CHESTER >> A city native got back on his feet while a graduate student got real world experience in her field this winter at Widener University’s Chester Community Physical Therapy Clinic.
William Beachem, of Silver Spring, Md., returned to his hometown in November to recuperate after a September motorcycle accident left him in a wheelchair. With the support of his family and the work of Jackie Krempasky and fellow grad students from the university’s Institute for Physical Therapy Education, Beachem is back home and walking under his own power.
“The night I got him walking, our supervisor said to me, ‘Put this one under your belt, because you might never experience this again,’” said Krempasky, a second-year graduate student and Upper Perkiomen High School graduate.
Beachem, 50, was raised on West 13th Street near Kerlin before leaving for Maryland to start a limousine and transportation business in the early 1990s.
Riding since age 19, Beachem and another member of a Silver Spring-based motorcycle club were en route to a funeral on Sept. 23. “We were going on bikes to support a member because his son had passed,” he said. “As we came over the crest of a hill, traffic came to a stop and I couldn’t slow down quick enough – I could see the car and I went right into the back.”
The accident resulted in a four breaks to his left femur, three to his right, a dislocated shoulder and damage to a heart value, along with an ensuing stroke.
“My father worked as an operating room technician for 29 years and said he’s never seen a femur break in four places,” Beachem said. “I knew I was in trouble.”
Beachem was helivaced from the accident site to an area hospital where two major surgeries followed. He was then spent two months at the MedStar National Rehabilitation Hospital in Washington, D.C.
“They’re one of the best in the country and got me back in order to move again,” he said. “The one thing they couldn’t do was put family around me all the time, so I went to Pennsylvania.”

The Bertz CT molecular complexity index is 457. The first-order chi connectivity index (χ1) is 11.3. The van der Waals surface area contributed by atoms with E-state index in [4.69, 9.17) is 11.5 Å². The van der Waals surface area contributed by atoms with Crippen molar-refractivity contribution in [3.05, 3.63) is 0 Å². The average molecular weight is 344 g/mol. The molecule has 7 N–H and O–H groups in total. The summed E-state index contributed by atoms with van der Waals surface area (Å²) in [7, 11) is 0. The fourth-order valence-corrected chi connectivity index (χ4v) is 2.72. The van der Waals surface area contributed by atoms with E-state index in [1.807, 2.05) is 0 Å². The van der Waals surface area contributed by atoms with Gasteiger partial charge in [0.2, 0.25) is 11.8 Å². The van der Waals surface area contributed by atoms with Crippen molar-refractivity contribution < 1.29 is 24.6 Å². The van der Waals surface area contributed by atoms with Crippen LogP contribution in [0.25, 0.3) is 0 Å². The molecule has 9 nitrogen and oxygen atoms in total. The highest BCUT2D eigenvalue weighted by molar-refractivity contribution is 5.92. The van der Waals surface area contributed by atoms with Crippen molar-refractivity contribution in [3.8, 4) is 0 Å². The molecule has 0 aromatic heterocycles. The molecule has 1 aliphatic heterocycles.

After his Nov. 15 release from the hospital, Beachem moved in at his sister’s house in Chester, where she and their mother – both Registered Nurses – could provide private nursing.
“Some of my family members quit their jobs to take care of me,” he said. “I’d be naming people forever. The whole family rallied behind me – making sure my business didn’t close, the mortgage on my house was paid. Without them I wouldn’t have made it.”
Based on the recommendation of MedStar Hospital, he contacted the physical therapy clinic at Widener. Opened in 2009, the student-led Chester Community Physical Therapy Clinic at 22nd Street and Providence Avenue provides treatment to uninsured and underinsured patients.
“The clinic is mostly why I choose this program,” said Krempasky. “I’m already practicing patient care. At a lot of other schools, you can’t do that until you graduate.”
The clinic gives doctor of physical therapy students like Krempasky, who is undecided in what part of the physical therapy field she wants to pursue, a chance to work with patients dealing with a variety of issues from post-surgery recovery to chronic quality of life issues.
Among the patients regaining mobility from total knee replacements, shoulder surgery, stroke recovery, spinal injury, and back and neck pain, Beachem’s case stood out.
“Just having a regular cast, your muscles will atrophy,” Krempasky said. “To see someone fragile and stuck in braces, with a lot of instructions and precautions from their doctor, everyone was a little intimidated.”
Students got to work improving wheelchair mobility for Beachem, who had been given a timeline of one year until walking again after his surgeries in late September. He began to exceed that timeline within a month at the clinic.
“He was doing so well the first night out of the wheelchair I was able to give him a walker,” said Krempasky, who guided Beachem from his wheelchair to parallel bars, putting him back on his feet for the first time since the accident.
“I was walking in about three weeks at Widener,” he said. “I’m way ahead of schedule. I’m walking slowly under my own power. I’m working as hard as I can to get back to my normal speed before the accident – I expect in a couple more months.”
Beachem is now working on his balance and climbing the steps of his Maryland home. He and the clinic are working on arrangements for him to return for the ending stages of his therapy. He is returning to his limousine company but “plans to do a lot less hands on.” The accident marked the end of his 30 years of motorcycle riding.
“I’m going to concentrate on spending time with my wife – there are a lot of things you take for granted,” he said.
Krempasky hasn’t taken her hands-on experience with Beachem and other patients at the clinic for granted as she enters her first clinical rotations in April. “Seeing it in real life is the most beneficial thing as a student here,” she said. “I can’t imagine not having done this.”